¡Quiero y tu mamá en pantaletas!
Let’s start with an exercise: imagine a game. It’s a card game. A card game you’re supposed to play in teams of 2 vs. 2, where points are wagered and each match, which consists of several independent games, is played to 24 points. A match can end in one game just as likely as it can end in 5, 8 or 15. It’s a game where cheating is allowed, and getting caught costs you points. It’s a game where you’re supposed to shout, where you’re allowed to curse your opponent’s whole ancestry, question his intelligence and mock his inability to beat you, bang your hands on the table and throw your cards face up when you’ve won a hand. It’s a game where the winner is the toughest, the smartest, the quickest and wisest. If you’re actually attempting this exercise, then most probably your imagination has imploded by now. Unless you’re from Venezuela or some other Latin American country – because in that case you know very well that I’m talking about Truco.
Truco is a very popular game amongst college students in Caracas, Venezuela. That’s where I grew up and so that’s where I first heard of it, but Its origins are more than likely traced way south, to Argentina. Truco is unlike any game you have ever played. Because Truco is, above everything else, the perfect distillation of Latin American culture into game form.
Not so long ago, I spent four months living in a European city. As a designer, I paid a lot of attention to the design differences that surrounded me – starting with the way the toilets worked and going all the way to employee behavior in amusement parks -, the question in my mind always the same: could I design for this culture? The answer would undoubtedly be tied to my ability to understand the thinking process of that particular culture. But what interested me most wasn’t the answer, it was the problem.
In a way, by looking at Truco I am trying to reverse engineer this problem: it is a game that no American designer could have thought of, as it is also a game that is shaped by the people who play it, a sort of chameleon game that takes on the characteristics of each culture. If a game of soccer is exactly the same from Buenos Aires to Leningrad, a game of Truco can be entirely different from my game table to the neighbor’s.
Truco is, among other things, the king of house rules, and every match inevitably starts with the setting of clear conditions and very likely develops at some point a discrepancy upon some obscure rule that got left out of the starting negotiations – most likely on purpose by one of the parties.
Truco must be played with a partner, and every game involves exactly 4 people. Open communication is essential and even though secret hand signals can be frowned upon by some, they are definitely allowed.
Truco is also a game of deception, not at all unlike Poker. In fact, the closest you can probably come to describing Truco in American game terms is that it is like Poker with a partner. Like Poker, Truco is at its best when playing for real money, or with real, tangible stakes of some sort. Also, if you think you’ve seen bad cases of taunting while playing poker, it is only because you’ve never seen a game of Truco.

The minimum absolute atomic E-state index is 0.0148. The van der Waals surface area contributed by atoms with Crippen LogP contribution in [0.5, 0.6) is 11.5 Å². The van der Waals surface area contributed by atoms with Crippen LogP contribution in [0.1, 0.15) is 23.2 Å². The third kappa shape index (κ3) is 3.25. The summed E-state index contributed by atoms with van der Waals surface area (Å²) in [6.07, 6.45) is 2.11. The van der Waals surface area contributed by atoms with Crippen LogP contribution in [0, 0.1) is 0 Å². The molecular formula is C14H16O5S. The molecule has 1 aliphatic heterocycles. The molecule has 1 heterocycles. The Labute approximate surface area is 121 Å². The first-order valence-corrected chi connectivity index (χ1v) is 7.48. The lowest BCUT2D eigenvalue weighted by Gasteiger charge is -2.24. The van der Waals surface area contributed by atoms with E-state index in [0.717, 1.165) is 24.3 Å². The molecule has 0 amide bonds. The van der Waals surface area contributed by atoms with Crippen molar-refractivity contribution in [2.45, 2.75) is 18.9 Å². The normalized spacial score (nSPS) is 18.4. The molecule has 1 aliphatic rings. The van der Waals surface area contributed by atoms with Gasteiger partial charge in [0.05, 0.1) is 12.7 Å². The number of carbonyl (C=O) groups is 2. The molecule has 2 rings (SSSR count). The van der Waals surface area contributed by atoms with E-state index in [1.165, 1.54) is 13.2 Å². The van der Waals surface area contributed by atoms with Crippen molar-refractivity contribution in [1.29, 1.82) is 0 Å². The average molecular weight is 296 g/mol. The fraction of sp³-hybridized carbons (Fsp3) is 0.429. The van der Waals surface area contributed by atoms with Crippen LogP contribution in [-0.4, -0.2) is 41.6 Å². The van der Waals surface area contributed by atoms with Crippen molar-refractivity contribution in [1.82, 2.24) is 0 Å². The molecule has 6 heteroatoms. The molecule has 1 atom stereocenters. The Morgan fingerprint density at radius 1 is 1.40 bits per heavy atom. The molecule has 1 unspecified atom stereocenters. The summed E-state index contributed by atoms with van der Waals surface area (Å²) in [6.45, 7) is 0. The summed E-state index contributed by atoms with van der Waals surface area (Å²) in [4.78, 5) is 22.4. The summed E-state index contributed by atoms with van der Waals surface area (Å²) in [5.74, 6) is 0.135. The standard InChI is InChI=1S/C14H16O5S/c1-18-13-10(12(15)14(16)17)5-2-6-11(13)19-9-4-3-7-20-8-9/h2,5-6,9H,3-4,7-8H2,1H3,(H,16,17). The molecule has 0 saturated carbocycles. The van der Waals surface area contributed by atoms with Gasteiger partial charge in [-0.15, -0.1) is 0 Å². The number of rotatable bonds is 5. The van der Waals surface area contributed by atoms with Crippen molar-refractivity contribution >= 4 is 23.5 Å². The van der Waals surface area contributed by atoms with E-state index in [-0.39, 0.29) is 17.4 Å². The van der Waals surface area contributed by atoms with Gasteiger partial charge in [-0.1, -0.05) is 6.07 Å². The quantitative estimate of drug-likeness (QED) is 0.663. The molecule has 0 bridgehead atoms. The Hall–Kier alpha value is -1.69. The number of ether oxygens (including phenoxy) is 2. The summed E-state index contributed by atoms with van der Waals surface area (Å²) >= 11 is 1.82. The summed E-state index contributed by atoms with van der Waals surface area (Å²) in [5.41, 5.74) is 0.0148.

In Truco, it is usual to metaphorically wager your opponent’s mom’s underwear.
At this point you might be thinking that Truco is an immature game – a game not really worth your time. But if you’ve ever been sitting down at the Truco table, holding a Perico and on the receiving end of an Espadilla-powered taunt, watching all those insults come at you and putting on your best thinking-very-hard-about-this face, then you know that is not the case. Because when that Espadilla is dropped, there is a surge of infinite emotion that flows through your heart and to your fingers as you pick up your card with one hand, lick your other one so that you can wet your forehead and stick your Perico on it for your now-inifinitely-ashamed opponent to bask upon. In the realm of Truco, you are not being immature – you are God.
What makes the game special, though, what brings it to the next level is that at its core it is an extremely smart and complex game. Truco‘s sometimes inexplicably complicated rules, mixed with its streetwise aura make it so that players usually find themselves on the scenario of trying to decode an extremely complicated play while making sure their opponent is not cheating, or of trying to solve relatively complex probability problems while being on the receiving end of an endless taunt precisely about their inability to reach a satisfying conclusion to said problem.
Truco is just one example out of many games of this type that populate the world. Some of these games can be taught to anyone and will make perfect sense to any stranger. But others, like Truco, have been so deeply changed by the personality of the region that they are basically designed for and by the culture itself. I wouldn’t know how to begin to explain the rules of the game to my non-Venezuelan friends; and it wouldn’t make much sense to do so, since a big part of the game’s magic are the murky areas where the different versions of the rules everyone knows don’t overlap. I will continue to associate Truco with my home country forever; and I’m happy knowing that if I’m sharing a Truco game with three friends (or strangers) then home can’t be too far away.